The inhibitory and motor innervation of the anococcygeus muscle

McGrath, John Christie (1973) The inhibitory and motor innervation of the anococcygeus muscle. PhD thesis, University of Glasgow.

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(1) The subject of this thesis was the investigation of the dual innervation of the anococcygeus muscle. The rat anococcygeus had previously been shown in vitro to have a motor adrenergic innervation and also an inhibitory nerve response whose transmitter was unknown. (2) The object of the present study was threefold - (a) To determine whether this inhibitory response was due to a nerve pathway distinct from the motor innervation and with a separate spinal origin and if so whether this pathway had a ganglion synapse and so could be considered as part of the autonomic nervous system. (b) To compare the pharmacological properties of the anococcygeus muscle and vas deferens and to determine whether the rate of depletion of noradrenaline by reserpine in these two tissues was affected by nerve stimulation. (c) To compare the properties of the anococcygeus muscles from the cat and the rat in order to find whether the dual innervation found in the rat was represented in this further species and if so whether this comparison would throw any more light on the nature of the inhibitory response. (3) Using a pithed rat preparation permitting selective stimulation of the autonomic spinal outflows, it was shown that the inhibitory pathway to the anococcygeus muscles arose from the spinal canal, that it was interrupted by a ganglion synapse and that the spinal origin of its preganglionic nerves was L5 - S2 as opposed to T10 - L3 for the preganglionic nerves in the motor pathway. (4) Using this same preparation, the pharmacological properties of the motor nerves to the anococcygeus were examined in situ and compared with those of the vas deferens. This comparison demonstrated that the pharmacological properties of the anococcygeus motor innervation were those of a classical adrenergic innervation whereas the vas deferens showed responses which were in themselves complex and showed unconventional responses to drugs. A hypothesis is suggested to explain this unconventional nature of the vas deferens response. (5) An analysis of the dose dependence and time course of the depletion of tissue noradrenaline by reserpine showed that the rat anococcygeus and vas deferens were depleted to a similar extent and at a similar rate and that this was slower than that found in the heart. Increase in sympathetic nerve activity by spinal stimulation in pithed rats significantly increased the noradrenaline depletion in both anococcygeus and vas deferens. From this it is suggested that nerve impulse traffic may be an important factor in determining the rate of depletion of noradrenaline by reserpine and in the vas deferens may explain the apparent resistance to depletion. (6) The cat anococcygeus muscle was investigated in vitro and shown to possess a dual innervation similar to that in the rat. Due to the presence of intrinsic tone, both motor and inhibitory nerve responses could be demonstrated in the absence of blocking drugs and their interaction studied. The pharmacological properties of the cat anococcygeus were similar to those of the rat except that several substances relaxed the cat muscle which contracted the rat including acetylcholine, isoprenaline, prostaglandins and ATP. These substances were therefore assessed as possible inhibitory transmitters but further analysis with blocking drugs suggested that the relaxations produced by these drugs were different from that produced by the inhibitory nerves. The inhibitory effect of acetylcholine on the cat muscle was particularly interesting since it inhibited motor nerve responses as well as relaxing the muscle. Several substances not normally associated with release of noradrenaline from nerves, including guanethidine, cocaine LSD and 5HT produced indirect sympathomimetic effects in both species. (7) It is concluded that the anococcygeus muscle receives a dual innervation consisting of a motor adrenergic pathway originating from the lower thoracic and upper lumbar cord and a separate inhibitory pathway with its preganglionic fibres originating from the lower lumbar and upper sacral region of the vertebral column. This dual innervation is found in both the rat and cat anococcygeus but in neither species does the inhibitory pathway appear to be adrenergic, cholinergic or purinergic and the transmitter remains unknown.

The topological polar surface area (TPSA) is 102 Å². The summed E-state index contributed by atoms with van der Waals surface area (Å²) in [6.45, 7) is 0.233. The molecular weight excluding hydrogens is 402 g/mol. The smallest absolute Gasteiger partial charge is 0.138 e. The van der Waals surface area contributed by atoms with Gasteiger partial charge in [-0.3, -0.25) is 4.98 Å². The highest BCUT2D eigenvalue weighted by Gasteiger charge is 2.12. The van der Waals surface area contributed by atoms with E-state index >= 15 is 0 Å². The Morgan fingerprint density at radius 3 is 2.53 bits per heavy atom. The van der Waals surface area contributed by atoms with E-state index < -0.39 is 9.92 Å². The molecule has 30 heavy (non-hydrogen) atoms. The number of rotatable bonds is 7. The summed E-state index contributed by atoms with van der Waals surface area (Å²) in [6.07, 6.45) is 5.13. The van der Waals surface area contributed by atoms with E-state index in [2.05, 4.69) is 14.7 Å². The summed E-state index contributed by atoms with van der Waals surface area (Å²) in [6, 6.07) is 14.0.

Item Type: Thesis (PhD)
Qualification Level: Doctoral
Additional Information: Adviser: J S Gillespie
Keywords: Physiology
Date of Award: 1973
Depositing User: Enlighten Team
Unique ID: glathesis:1973-74142
Copyright: Copyright of this thesis is held by the author.
Date Deposited: 23 Sep 2019 15:33
Last Modified: 23 Sep 2019 15:33

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